"I can do that [if I want to]," Keith Walendowski told police after he shot his lawn mower to death. "It's my lawn mower and my yard," he said, "so I can shoot it if I want." The mower's fatal mistake was apparently a failure to start.
A man should have the right to deal with his own disobedient appliances in his own way, especially in his own yard, and in fact police don't seem to have specifically disputed this point. But they did charge Walendowski with "felony possession of a short-barreled shotgun or rifle" (the weapon wasn't described in the report) and "misdemeanor disorderly conduct while armed." Walendowski could face up to $11,000 in fines and over six years in prison if he were convicted.
Seems to me this is another potential test case under Heller, the U.S. Supreme Court's decision holding that the Second Amendment provides a personal right to individuals rather than applying only to members of an organized militia. Since the Court said nothing about the scope of that right, I don't see why it shouldn't include a right simply to possess a weapon, even if its barrel is relatively short, and/or to wave said weapon around in a disorderly manner, within the confines of one's own yard. Even if one has been drinking heavily that morning. And firing on inanimate objects.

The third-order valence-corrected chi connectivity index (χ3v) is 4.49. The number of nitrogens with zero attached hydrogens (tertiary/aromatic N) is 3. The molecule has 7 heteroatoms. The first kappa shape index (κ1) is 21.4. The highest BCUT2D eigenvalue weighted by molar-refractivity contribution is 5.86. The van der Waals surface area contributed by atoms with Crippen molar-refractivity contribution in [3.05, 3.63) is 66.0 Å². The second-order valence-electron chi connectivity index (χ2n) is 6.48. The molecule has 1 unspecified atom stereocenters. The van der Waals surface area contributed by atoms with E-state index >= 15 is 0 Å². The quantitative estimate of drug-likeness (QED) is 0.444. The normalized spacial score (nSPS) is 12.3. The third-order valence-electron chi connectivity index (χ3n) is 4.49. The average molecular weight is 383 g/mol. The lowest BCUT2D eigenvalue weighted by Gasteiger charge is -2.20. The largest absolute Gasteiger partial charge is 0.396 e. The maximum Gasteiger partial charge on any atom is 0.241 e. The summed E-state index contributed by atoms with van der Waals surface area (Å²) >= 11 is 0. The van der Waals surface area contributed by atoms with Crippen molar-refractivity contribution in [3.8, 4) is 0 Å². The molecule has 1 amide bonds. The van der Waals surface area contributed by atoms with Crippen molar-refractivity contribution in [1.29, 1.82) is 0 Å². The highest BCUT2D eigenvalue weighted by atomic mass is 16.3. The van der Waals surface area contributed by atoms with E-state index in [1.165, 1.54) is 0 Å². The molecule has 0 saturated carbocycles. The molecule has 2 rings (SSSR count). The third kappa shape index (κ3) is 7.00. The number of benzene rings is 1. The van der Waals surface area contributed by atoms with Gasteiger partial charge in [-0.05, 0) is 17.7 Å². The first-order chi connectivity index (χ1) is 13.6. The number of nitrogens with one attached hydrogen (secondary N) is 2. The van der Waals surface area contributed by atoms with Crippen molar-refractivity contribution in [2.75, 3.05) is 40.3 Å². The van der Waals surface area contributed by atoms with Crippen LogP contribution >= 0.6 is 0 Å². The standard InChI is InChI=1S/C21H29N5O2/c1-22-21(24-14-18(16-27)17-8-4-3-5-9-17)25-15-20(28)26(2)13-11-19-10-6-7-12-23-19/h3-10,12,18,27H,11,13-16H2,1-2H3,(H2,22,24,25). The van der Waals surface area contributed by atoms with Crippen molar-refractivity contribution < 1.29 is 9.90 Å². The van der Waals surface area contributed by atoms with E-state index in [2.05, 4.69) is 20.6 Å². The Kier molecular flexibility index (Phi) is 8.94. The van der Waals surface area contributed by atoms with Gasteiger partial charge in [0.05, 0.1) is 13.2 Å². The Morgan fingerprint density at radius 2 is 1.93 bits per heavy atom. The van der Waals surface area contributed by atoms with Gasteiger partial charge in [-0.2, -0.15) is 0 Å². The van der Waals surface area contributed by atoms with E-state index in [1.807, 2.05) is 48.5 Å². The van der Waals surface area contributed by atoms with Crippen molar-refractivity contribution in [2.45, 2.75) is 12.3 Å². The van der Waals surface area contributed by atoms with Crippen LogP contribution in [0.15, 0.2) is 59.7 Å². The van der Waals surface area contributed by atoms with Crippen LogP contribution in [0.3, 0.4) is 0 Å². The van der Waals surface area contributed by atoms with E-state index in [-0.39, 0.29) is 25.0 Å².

I'm sure I read somewhere that the Founding Fathers used to do this all the time, so it's worth a try.
Link: CBS News